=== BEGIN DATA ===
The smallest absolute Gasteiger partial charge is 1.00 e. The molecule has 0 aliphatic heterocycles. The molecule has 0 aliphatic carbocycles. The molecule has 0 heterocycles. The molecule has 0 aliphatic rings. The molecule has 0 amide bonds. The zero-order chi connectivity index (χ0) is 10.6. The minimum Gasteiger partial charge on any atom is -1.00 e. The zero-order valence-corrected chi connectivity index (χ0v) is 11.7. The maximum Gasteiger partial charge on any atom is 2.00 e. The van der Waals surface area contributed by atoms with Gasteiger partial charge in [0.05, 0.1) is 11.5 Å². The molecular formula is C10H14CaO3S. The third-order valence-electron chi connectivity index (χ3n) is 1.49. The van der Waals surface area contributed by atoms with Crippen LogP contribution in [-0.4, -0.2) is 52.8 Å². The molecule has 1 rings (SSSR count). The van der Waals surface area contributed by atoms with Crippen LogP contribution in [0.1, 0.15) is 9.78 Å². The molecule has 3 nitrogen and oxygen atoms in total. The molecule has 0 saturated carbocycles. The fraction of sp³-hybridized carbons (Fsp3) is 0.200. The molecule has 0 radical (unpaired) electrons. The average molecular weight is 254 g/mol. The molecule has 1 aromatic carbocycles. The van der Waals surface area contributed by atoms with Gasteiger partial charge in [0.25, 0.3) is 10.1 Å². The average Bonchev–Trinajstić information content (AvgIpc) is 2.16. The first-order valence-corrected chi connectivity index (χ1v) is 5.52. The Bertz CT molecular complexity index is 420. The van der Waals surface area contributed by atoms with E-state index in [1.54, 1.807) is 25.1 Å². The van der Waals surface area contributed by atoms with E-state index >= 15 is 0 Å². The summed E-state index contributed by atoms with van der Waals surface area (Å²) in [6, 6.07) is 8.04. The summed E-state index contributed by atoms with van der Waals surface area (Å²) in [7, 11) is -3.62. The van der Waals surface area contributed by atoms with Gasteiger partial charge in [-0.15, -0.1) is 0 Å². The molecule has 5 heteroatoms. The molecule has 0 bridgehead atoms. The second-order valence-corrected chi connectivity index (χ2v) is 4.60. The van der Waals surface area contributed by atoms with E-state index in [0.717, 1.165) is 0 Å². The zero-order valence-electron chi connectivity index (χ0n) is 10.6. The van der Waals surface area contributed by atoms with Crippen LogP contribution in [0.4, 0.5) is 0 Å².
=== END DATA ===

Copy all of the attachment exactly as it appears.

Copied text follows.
The smallest absolute Gasteiger partial charge is 1.00 e. The molecule has 0 aliphatic heterocycles. The molecule has 0 aliphatic carbocycles. The molecule has 0 heterocycles. The molecule has 0 aliphatic rings. The molecule has 0 amide bonds. The zero-order chi connectivity index (χ0) is 10.6. The minimum Gasteiger partial charge on any atom is -1.00 e. The zero-order valence-corrected chi connectivity index (χ0v) is 11.7. The maximum Gasteiger partial charge on any atom is 2.00 e. The van der Waals surface area contributed by atoms with Gasteiger partial charge in [0.05, 0.1) is 11.5 Å². The molecular formula is C10H14CaO3S. The third-order valence-electron chi connectivity index (χ3n) is 1.49. The van der Waals surface area contributed by atoms with Crippen LogP contribution in [-0.4, -0.2) is 52.8 Å². The molecule has 1 rings (SSSR count). The van der Waals surface area contributed by atoms with Crippen LogP contribution in [0.1, 0.15) is 9.78 Å². The molecule has 3 nitrogen and oxygen atoms in total. The molecule has 0 saturated carbocycles. The fraction of sp³-hybridized carbons (Fsp3) is 0.200. The molecule has 0 radical (unpaired) electrons. The average molecular weight is 254 g/mol. The molecule has 1 aromatic carbocycles. The van der Waals surface area contributed by atoms with Gasteiger partial charge in [0.25, 0.3) is 10.1 Å². The average Bonchev–Trinajstić information content (AvgIpc) is 2.16. The first-order valence-corrected chi connectivity index (χ1v) is 5.52. The Bertz CT molecular complexity index is 420. The van der Waals surface area contributed by atoms with E-state index in [1.54, 1.807) is 25.1 Å². The van der Waals surface area contributed by atoms with E-state index >= 15 is 0 Å². The summed E-state index contributed by atoms with van der Waals surface area (Å²) in [6, 6.07) is 8.04. The summed E-state index contributed by atoms with van der Waals surface area (Å²) in [7, 11) is -3.62. The van der Waals surface area contributed by atoms with Gasteiger partial charge in [-0.15, -0.1) is 0 Å². The molecule has 5 heteroatoms. The molecule has 0 bridgehead atoms. The second-order valence-corrected chi connectivity index (χ2v) is 4.60. The van der Waals surface area contributed by atoms with E-state index in [0.717, 1.165) is 0 Å². The zero-order valence-electron chi connectivity index (χ0n) is 10.6. The van der Waals surface area contributed by atoms with Crippen LogP contribution in [0.4, 0.5) is 0 Å².